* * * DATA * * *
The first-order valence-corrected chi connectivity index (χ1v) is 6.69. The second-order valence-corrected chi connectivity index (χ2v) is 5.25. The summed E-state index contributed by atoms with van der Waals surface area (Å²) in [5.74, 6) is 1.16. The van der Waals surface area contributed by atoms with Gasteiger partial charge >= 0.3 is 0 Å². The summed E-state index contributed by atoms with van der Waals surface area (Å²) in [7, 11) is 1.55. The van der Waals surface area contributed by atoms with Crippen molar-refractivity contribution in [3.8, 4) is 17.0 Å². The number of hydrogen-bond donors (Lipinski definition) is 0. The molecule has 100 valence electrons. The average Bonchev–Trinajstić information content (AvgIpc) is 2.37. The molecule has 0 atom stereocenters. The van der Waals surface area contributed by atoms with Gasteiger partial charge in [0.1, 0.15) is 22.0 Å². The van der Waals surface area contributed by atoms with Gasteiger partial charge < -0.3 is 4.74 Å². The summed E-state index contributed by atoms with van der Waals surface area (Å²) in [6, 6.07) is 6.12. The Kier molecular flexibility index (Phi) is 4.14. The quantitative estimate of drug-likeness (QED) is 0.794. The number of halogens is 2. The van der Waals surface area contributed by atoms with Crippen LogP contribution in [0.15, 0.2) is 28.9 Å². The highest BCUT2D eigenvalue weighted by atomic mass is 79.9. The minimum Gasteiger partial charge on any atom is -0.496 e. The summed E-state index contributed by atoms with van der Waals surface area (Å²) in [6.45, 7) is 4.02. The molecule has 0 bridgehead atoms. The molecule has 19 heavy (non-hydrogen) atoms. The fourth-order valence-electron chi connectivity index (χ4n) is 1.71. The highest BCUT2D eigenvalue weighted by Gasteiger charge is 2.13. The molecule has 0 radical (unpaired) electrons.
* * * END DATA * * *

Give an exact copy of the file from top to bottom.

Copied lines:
The first-order valence-corrected chi connectivity index (χ1v) is 6.69. The second-order valence-corrected chi connectivity index (χ2v) is 5.25. The summed E-state index contributed by atoms with van der Waals surface area (Å²) in [5.74, 6) is 1.16. The van der Waals surface area contributed by atoms with Gasteiger partial charge >= 0.3 is 0 Å². The summed E-state index contributed by atoms with van der Waals surface area (Å²) in [7, 11) is 1.55. The van der Waals surface area contributed by atoms with Crippen molar-refractivity contribution in [3.8, 4) is 17.0 Å². The number of hydrogen-bond donors (Lipinski definition) is 0. The molecule has 100 valence electrons. The average Bonchev–Trinajstić information content (AvgIpc) is 2.37. The molecule has 0 atom stereocenters. The van der Waals surface area contributed by atoms with Gasteiger partial charge in [0.1, 0.15) is 22.0 Å². The van der Waals surface area contributed by atoms with Gasteiger partial charge < -0.3 is 4.74 Å². The summed E-state index contributed by atoms with van der Waals surface area (Å²) in [6, 6.07) is 6.12. The Kier molecular flexibility index (Phi) is 4.14. The quantitative estimate of drug-likeness (QED) is 0.794. The number of halogens is 2. The van der Waals surface area contributed by atoms with Crippen LogP contribution in [0.15, 0.2) is 28.9 Å². The highest BCUT2D eigenvalue weighted by atomic mass is 79.9. The minimum Gasteiger partial charge on any atom is -0.496 e. The summed E-state index contributed by atoms with van der Waals surface area (Å²) in [6.45, 7) is 4.02. The molecule has 0 bridgehead atoms. The molecule has 19 heavy (non-hydrogen) atoms. The fourth-order valence-electron chi connectivity index (χ4n) is 1.71. The highest BCUT2D eigenvalue weighted by Gasteiger charge is 2.13. The molecule has 0 radical (unpaired) electrons.